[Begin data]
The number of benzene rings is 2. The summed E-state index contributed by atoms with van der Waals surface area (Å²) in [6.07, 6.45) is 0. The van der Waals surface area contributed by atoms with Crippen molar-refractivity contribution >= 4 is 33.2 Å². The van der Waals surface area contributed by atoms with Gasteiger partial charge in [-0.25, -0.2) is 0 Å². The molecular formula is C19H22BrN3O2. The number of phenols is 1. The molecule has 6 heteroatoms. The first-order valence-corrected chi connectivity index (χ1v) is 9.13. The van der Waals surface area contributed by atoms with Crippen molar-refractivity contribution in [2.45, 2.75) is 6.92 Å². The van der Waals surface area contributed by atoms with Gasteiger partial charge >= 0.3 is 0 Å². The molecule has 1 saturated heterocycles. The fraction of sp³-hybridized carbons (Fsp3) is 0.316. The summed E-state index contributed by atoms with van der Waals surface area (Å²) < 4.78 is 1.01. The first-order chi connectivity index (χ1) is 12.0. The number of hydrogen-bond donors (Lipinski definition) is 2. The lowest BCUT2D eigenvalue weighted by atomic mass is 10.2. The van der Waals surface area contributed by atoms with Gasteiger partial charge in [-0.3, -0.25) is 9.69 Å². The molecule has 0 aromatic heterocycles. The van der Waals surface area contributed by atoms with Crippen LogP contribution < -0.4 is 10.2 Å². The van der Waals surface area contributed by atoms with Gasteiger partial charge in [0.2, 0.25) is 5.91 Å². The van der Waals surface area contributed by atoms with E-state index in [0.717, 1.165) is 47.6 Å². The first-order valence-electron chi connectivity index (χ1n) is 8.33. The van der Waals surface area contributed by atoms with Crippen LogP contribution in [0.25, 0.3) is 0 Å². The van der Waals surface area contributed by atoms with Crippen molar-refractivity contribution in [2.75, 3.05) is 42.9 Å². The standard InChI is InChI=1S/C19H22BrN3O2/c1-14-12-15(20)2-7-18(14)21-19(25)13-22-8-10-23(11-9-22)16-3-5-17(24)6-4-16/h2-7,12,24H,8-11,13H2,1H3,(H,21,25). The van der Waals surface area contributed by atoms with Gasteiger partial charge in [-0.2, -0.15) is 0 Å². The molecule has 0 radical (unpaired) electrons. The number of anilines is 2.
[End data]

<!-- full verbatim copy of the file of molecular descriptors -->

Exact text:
The number of benzene rings is 2. The summed E-state index contributed by atoms with van der Waals surface area (Å²) in [6.07, 6.45) is 0. The van der Waals surface area contributed by atoms with Crippen molar-refractivity contribution >= 4 is 33.2 Å². The van der Waals surface area contributed by atoms with Gasteiger partial charge in [-0.25, -0.2) is 0 Å². The molecular formula is C19H22BrN3O2. The number of phenols is 1. The molecule has 6 heteroatoms. The first-order valence-corrected chi connectivity index (χ1v) is 9.13. The van der Waals surface area contributed by atoms with Crippen molar-refractivity contribution in [2.45, 2.75) is 6.92 Å². The van der Waals surface area contributed by atoms with Gasteiger partial charge >= 0.3 is 0 Å². The molecule has 1 saturated heterocycles. The fraction of sp³-hybridized carbons (Fsp3) is 0.316. The summed E-state index contributed by atoms with van der Waals surface area (Å²) < 4.78 is 1.01. The first-order chi connectivity index (χ1) is 12.0. The number of hydrogen-bond donors (Lipinski definition) is 2. The lowest BCUT2D eigenvalue weighted by atomic mass is 10.2. The van der Waals surface area contributed by atoms with Gasteiger partial charge in [-0.3, -0.25) is 9.69 Å². The molecule has 0 aromatic heterocycles. The van der Waals surface area contributed by atoms with Crippen LogP contribution < -0.4 is 10.2 Å². The van der Waals surface area contributed by atoms with Gasteiger partial charge in [0.2, 0.25) is 5.91 Å². The van der Waals surface area contributed by atoms with E-state index in [0.717, 1.165) is 47.6 Å². The first-order valence-electron chi connectivity index (χ1n) is 8.33. The van der Waals surface area contributed by atoms with Crippen LogP contribution in [0.25, 0.3) is 0 Å². The van der Waals surface area contributed by atoms with Crippen molar-refractivity contribution in [2.75, 3.05) is 42.9 Å². The standard InChI is InChI=1S/C19H22BrN3O2/c1-14-12-15(20)2-7-18(14)21-19(25)13-22-8-10-23(11-9-22)16-3-5-17(24)6-4-16/h2-7,12,24H,8-11,13H2,1H3,(H,21,25). The van der Waals surface area contributed by atoms with Gasteiger partial charge in [-0.2, -0.15) is 0 Å². The molecule has 0 radical (unpaired) electrons. The number of anilines is 2.